No greater Love

By Ma. Ceres Doyo

“True to form, true to form,” a young Jesuit sobbed when he learned of the death of his friend and fellow Jesuit Brother Richard “Richie” Michael Fernando, 26. As Richie lived, so did he die. He live working among the victims of violence, he died in the midst of them.

Richie was killed by a grenade on October 17 at the Jesuit –run Centre of the Dove in Phnom Penh, Cambodia. At the time of his death, Richie was doing his two-year-regency, that stage when young Jesuits studying to be priests get immersed in an apostolate. Richie had spent two years each in the novitiate, juniorate and in philosophy studies. He had made his simple vows as a Jesuit, hence the ‘S.J’. After his name and had four more years of theology studies to go before he gets ordained. He would have been a priest by the year 2001.

The Forgotten People

By Beatriz T. Millena

Betty, a midwife by profession, is from the Diocese of Digos in Mindanao. She joined the PIME lay mission program two years ago. She was sent to Cambodia, a Buddhist country, in 2001 to work with HIV/AIDS patients in Phnom Penh, the capital. She tells us about the sad reality brought by this epidemic to the people of Cambodia.

What I had in mind when I left for Cambodia was that I would be involved with community development projects, similar to what I was doing back in the Philippines. I never expected that of all kinds of ministry, I'd up working with HIV/AIDS patients. I wanted to back out. I was scared and I told myself, ‘I won’t do this work.’


The HIV/AIDS epidemic in Cambodia is one of the most serious in Asia. Of their 13.4 million population, 3.2% of adults are infected with the HIV virus that often leads to AIDS. 100 new infections occur everyday with a total of 35,000 over the last year; 2.6 % of pregnant women are HIV infected. It is estimated that 3,500 HIV-positive babies will be born each year if nothing would be done about this.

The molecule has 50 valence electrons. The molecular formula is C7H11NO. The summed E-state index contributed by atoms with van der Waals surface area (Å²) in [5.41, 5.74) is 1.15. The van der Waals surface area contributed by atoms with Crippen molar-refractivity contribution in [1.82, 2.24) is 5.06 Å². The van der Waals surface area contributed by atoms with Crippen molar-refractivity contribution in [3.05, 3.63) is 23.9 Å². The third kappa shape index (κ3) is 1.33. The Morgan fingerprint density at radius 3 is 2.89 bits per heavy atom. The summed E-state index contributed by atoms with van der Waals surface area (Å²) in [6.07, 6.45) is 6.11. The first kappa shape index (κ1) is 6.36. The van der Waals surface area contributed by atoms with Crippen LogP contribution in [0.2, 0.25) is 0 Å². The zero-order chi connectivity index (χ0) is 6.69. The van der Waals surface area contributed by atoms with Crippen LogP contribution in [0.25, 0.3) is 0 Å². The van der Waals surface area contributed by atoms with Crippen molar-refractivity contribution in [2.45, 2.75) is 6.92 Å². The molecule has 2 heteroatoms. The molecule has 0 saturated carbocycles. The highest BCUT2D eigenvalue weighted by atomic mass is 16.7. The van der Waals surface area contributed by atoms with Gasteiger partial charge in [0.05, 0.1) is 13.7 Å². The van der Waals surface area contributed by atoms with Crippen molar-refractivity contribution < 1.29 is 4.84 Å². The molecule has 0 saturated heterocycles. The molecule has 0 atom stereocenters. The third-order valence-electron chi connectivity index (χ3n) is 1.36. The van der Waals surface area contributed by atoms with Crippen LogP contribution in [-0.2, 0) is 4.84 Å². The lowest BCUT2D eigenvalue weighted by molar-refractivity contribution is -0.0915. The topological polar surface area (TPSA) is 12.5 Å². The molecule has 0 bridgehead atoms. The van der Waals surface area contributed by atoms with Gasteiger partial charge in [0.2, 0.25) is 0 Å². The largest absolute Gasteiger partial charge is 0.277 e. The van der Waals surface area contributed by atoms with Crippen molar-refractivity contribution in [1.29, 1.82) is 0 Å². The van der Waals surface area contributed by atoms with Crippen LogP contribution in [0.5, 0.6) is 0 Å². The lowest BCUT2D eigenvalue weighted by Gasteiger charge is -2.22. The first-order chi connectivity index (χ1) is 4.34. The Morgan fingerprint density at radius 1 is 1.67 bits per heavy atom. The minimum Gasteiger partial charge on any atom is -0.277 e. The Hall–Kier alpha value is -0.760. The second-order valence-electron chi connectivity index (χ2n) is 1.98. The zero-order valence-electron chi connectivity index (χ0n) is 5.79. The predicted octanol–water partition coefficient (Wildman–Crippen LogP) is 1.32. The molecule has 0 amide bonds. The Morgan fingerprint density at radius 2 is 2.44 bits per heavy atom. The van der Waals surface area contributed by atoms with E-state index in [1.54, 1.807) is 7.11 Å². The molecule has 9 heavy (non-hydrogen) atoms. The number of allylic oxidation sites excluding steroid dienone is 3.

War against AIDS

The government established a program called Prevention of Mother to Child Transmission (PMTCT) almost three years ago in a limited number of hospitals with help from international NGOs and some local organizations. It also did research on the anti retro virus medicine called Nevirapine. The researchers found out that this tablet can prevent the transmission of the virus from mother to child -- 95% of cases. Pregnant mothers infected with HIV should take one tablet of Nevirapine during labor period and also give the baby one dose 72 hours after birth. But breastfeeding increases the risk of transmission from 5% to 32%.

Who Will Put Humpty Together Again?

By Gee-Gee O. Torres, assistant Editor

The devastation of Cambodia by Pol Pot is now legendary. But the Killing Fields were only part of his terror. On an ideological ‘trip’ he banished people from cities like Phnom Penh and closed down the school. Like Humpty Dumpty, the city and its institutions were shattered and lay in ruins. Into this educational wilderness have stepped some Filipino followers of Don Bosco to help Cambodia put the pieces together again. Our Assistant Editor visited them and shares with us what she saw. (Ed)

The Lame Will Walk

By Gee-Gee O. Torres

The great struggle to end anti-personnel landmines continues. Up to now, in spite of the campaign of Princess Diana, Pax Christi and a great number of Christian and to there group throughout the world, some countries continue to make landmines: Pakistan, India, USA, China. Below is an account of our Assistant Editor’s visit to Cambodia where she visited our Filipino missionaries and was faced with the stark reality of the effects of the landmines. (Ed.)